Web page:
You know that it can be difficult to get your partner’s attention if they have neglected hearing loss. Their name is the first thing you try saying. You say “Greg”, but you get no answer because you used an inside volume level. You try raising your volume and saying Greg’s name again but he still doesn’t hear you. So finally, you shout.
And that’s when Greg whirls around with absolutely no recognition of his comedic timing and says crossly, “what are you shouting for?”
It’s not just stubbornness and impatience that create this interaction. Hypersensitivity to loud sound is frequently reported in those with hearing loss. So it makes sense that Greg gets cranky when you shout his name after he continually fails to hear you when you speak to him at a normal volume.
Can loud sounds seem louder with hearing loss?
Hearing loss can be a peculiar thing. The vast majority of time, you’ll hear less and less, especially if your hearing loss remains untreated. But every now and then, you’ll watch a Michael Bay movie, or be talking with someone, or be having dinner in a restaurant, and things will get really noisy. Uncomfortably loud. Maybe the movie gets really loud all of a sudden or somebody is shouting to get your attention.
And you’ll wonder why you have this sensitivity to loud noise.
Which can, truthfully, put you in a cranky mood. Many people will feel like they’re going mad when they notice this. They have a difficult time determining how loud things are. You have a sudden sensitivity to loud sounds even as your friends and family are pointing out your very noticeable hearing loss symptoms. It feels like a contradiction.
The cause of this sound sensitivity is a condition known as auditory recruitment. It works like this:
- There are tiny hairs, known as stereocilia, covering the inside of your ear. These hairs vibrate when soundwaves enter your ears and this vibration is then converted to sounds by your brain.
- Age-related “sensorineural” hearing loss happens as these hairs are damaged. Loud sounds can damage the hairs over time, and once they are damaged, they are unable to heal. Your hearing becomes more muffled as a result. Your degree of hearing loss will be progressively more severe the more hairs that are compromised.
- But this process doesn’t take place evenly. There will be a combination of healthy and damaged hairs.
- So when you hear a loud sound, the damaged hairs “recruit” the healthy hairs (hence the name of the condition) to send an alarmed message to your brain. All of a sudden, all of the stereocilia fire, and everything becomes really loud.
Think about it this way: That Michael Bay explosion is loud but everything else is quiet. So the Michael Bay explosion is going to seem louder (and more obnoxious) than it otherwise would!
Sounds a lot like hyperacusis
You might think that these symptoms sound a bit familiar. There is a condition called hyperacusis that has comparable symptoms and the two are frequently confused. When you first compare them, this confusion is easy to understand. Auditory recruitment is a condition where you have a sensitivity to loud sounds, and hyperacusis is a condition in which sounds very abruptly get loud.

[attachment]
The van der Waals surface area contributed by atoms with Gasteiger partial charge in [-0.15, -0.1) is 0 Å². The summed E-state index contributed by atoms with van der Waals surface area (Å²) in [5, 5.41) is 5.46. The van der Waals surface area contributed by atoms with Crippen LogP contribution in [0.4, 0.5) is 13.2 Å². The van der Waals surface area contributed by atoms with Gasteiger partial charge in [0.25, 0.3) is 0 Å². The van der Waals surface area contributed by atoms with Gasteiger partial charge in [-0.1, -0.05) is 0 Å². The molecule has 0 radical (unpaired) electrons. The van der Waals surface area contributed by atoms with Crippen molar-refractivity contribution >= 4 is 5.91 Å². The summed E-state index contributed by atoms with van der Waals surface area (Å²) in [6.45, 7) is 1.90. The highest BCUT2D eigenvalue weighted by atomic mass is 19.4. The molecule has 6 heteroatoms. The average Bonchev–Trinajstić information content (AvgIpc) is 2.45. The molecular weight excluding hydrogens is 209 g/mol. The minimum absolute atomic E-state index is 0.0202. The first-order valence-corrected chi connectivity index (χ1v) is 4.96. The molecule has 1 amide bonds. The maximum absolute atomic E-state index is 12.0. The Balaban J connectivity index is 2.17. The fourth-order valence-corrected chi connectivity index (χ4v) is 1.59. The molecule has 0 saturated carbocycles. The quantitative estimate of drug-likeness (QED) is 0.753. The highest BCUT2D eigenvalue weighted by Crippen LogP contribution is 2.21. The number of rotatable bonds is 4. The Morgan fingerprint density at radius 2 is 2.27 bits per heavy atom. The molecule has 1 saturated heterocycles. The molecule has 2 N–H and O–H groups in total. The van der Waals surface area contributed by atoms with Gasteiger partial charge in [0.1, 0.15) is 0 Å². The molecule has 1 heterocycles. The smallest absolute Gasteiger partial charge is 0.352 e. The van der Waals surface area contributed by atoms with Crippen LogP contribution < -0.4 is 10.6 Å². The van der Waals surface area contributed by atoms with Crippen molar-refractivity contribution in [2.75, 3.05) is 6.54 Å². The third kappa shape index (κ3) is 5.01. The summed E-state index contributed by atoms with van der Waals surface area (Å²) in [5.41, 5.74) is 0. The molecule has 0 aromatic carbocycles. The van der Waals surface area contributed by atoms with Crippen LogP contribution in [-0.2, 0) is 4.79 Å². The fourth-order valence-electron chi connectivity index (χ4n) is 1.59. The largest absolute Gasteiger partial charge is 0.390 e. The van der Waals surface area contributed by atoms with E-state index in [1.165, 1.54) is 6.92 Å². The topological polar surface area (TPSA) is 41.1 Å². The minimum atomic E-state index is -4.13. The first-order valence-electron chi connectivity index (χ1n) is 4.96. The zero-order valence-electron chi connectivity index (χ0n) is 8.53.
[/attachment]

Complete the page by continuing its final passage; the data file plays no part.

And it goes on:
But here are some significant differences:
- While hyperacusis has no link to hearing loss, there is a direct link between auditory recruitment and hearing loss.
- When you have hyperacusis, noises that are at an objectively normal volume seem very loud to you. Think about it like this: When you’re experiencing auditory recruitment, a shout sounds like a shout; but when you have hyperacusis, a whisper may sound like a shout.
- Hyperacusis is painful. Literally. Feeling pain is common for individuals with hyperacusis. That’s not necessarily the situation with auditory recruitment.
Overall, auditory recruitment and hyperacusis have a few superficially similar symptoms. But they aren’t the same condition.
Is there any way to treat audio recruitment?
There’s no cure for hearing loss and that’s the bad news. Your hearing will never return once it goes. Treatment of hearing loss can largely prevent this.
This also is true for auditory recruitment. But here’s the good news, auditory recruitment can successfully be treated. Usually, hearing aids are part of that treatment. And those hearing aids have to be specially calibrated. So it will be necessary to make an appointment with us.
We’ll be able to determine the particular wavelengths of sound that are causing your auditory recruitment symptoms. Your hearing aids can then be adjusted to diminish that wavelength of sound. It’s kind of like magic, only it’s using science and technology (so, not really like magic at all, but it works really effectively is what we’re trying to convey here).
Effective treatment will only be accomplished with certain types of hearing aids. The symptoms can’t be addressed with over-the-counter hearing devices because they lack the technological sophistication.
Make an appointment with us
It’s essential that you know that you can find relief from your sensitivity to loud noise. You will also get the added benefit of using a hearing aid to improve your life’s soundscape.
But scheduling an appointment is the first step. This hypersensitivity is a typical part of the hearing loss process, it happens to lots and lots of people.
It doesn’t have to keep making you miserable.